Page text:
Genesis

Castlevania: Bloodlines – The greatest overlooked Genesis platformer?

With Sega’s iconic blue mascot celebrating his 25th anniversary last year, the company’s upcoming release of Sonic Mania – a project entrenched deep in fan service – has once again brought 2D sidescrollers to the fore. Not since the release of Shovel Knight back in June 2014 has the collective appetite of players been so hungry for their fix of nostalgia-soaked platformers.

Of course, while Sega rightly earns most of the plaudits for its original Sonic the Hedgehog trilogy on the Genesis, the 16-bit console was also home to a number of other critically acclaimed platforming franchises, some more popular than others.

With that in mind, today we’re looking a platformer that, despite receiving significant critical acclaim upon its release, has largely been overlooked over time when discussion turns to the Genesis’s greatest platforming titles: Konami’s Castlevania: Bloodlines. While the Castlevania franchise has been associated with Nintendo’s home consoles ever since the release of the original Japanese title for the Famicom Disk System in 1986, 1994’s Bloodlines was the solitary entry in the series to make the jump to Sega’s flagship home console.

Perhaps one of the reasons that Bloodlines was so overlooked, aside with it launching on the Genesis instead of the SNES, is that its gameplay was mostly similar to earlier entries in the series. In the title, players assume the role of one of two vampire-hunting protagonists, and must battle through a number of stages that play host to a whole manner of delightfully eerie undead enemies. John Morris brought with him the core Super Castlevania IV abilities of using his whip to defeat opponents and swing between obstacles, while second protagonist Eric Lecarde was armed with a spear, which he could also use to pole-vault between platforms with.

Unlike its predecessors, however, Bloodlines took the action beyond the throes of Count Dracula’s castle for the first time, featuring more varied locations such as Greece, Italy, and the (fictional) Castle Proserpina in England. The title received critical acclaim upon release for its engaging gameplay, refined sprite-based visuals, and the use of special effects along with the atmospheric score of Michiru Yamane.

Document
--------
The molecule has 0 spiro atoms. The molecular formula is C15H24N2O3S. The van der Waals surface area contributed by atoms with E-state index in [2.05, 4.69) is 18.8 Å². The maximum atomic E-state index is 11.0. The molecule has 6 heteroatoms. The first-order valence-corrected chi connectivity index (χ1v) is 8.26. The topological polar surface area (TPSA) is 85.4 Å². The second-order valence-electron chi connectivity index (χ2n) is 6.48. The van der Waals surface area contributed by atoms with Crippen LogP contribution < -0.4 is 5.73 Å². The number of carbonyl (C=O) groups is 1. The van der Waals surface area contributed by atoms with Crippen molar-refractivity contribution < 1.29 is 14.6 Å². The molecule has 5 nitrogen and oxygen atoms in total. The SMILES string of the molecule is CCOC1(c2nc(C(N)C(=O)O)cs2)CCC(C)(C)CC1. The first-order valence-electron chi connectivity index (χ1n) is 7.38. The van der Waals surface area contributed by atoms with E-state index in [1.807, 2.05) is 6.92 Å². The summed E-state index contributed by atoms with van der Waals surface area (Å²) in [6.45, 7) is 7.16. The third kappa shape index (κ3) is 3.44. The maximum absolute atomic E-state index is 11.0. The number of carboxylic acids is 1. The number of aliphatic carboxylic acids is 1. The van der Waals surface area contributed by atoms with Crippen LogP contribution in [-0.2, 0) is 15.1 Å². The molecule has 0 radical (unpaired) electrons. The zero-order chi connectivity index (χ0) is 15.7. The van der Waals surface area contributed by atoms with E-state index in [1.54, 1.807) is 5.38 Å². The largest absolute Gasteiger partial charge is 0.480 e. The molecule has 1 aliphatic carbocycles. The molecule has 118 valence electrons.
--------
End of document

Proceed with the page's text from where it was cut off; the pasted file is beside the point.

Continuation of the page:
Castlevania: Bloodlines has gone on inspire a number of other titles, including Moon Studios’ critically acclaimed 2015 platform, Ori and the Blind Forest. While dissimilar to Castlevania in terms of tone, many critics have pointed out the fact that its mixture of puzzle-solving, exploration and item collecting along with cinematic storytelling are all heavily inspired by Konami’s series. 

Bloodlines also proved to be influential in the iGaming world, with the Microgaming-developed title Immortal Romance clearly being inspired by elements of the game. As stated in Online Casino Canada’s Immortal Romance review, the game includes a Transylvania Castle symbol that could well have come straight from Bloodlines, with a Metroidvanial progression system also being used in the title’s Chamber of Spins mini-game.

Despite its undoubted influence, Bloodlines remains relatively forgotten in terms of both the Genesis and the Castlevania series as a whole; Game Informer described it as “one of the most overlooked treasures in the franchise”, while it continues to command high values when it appears on online reselling websites such as eBay.

Do you have any fond memories of Castlevania: Bloodlines? Is it indeed an overlooked Genesis classic? Let us know in the comments below.

[Image credit DWHilton]

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  • I forgot about that “pick a card” boss in Bloodlines. Time to bust out my copy!

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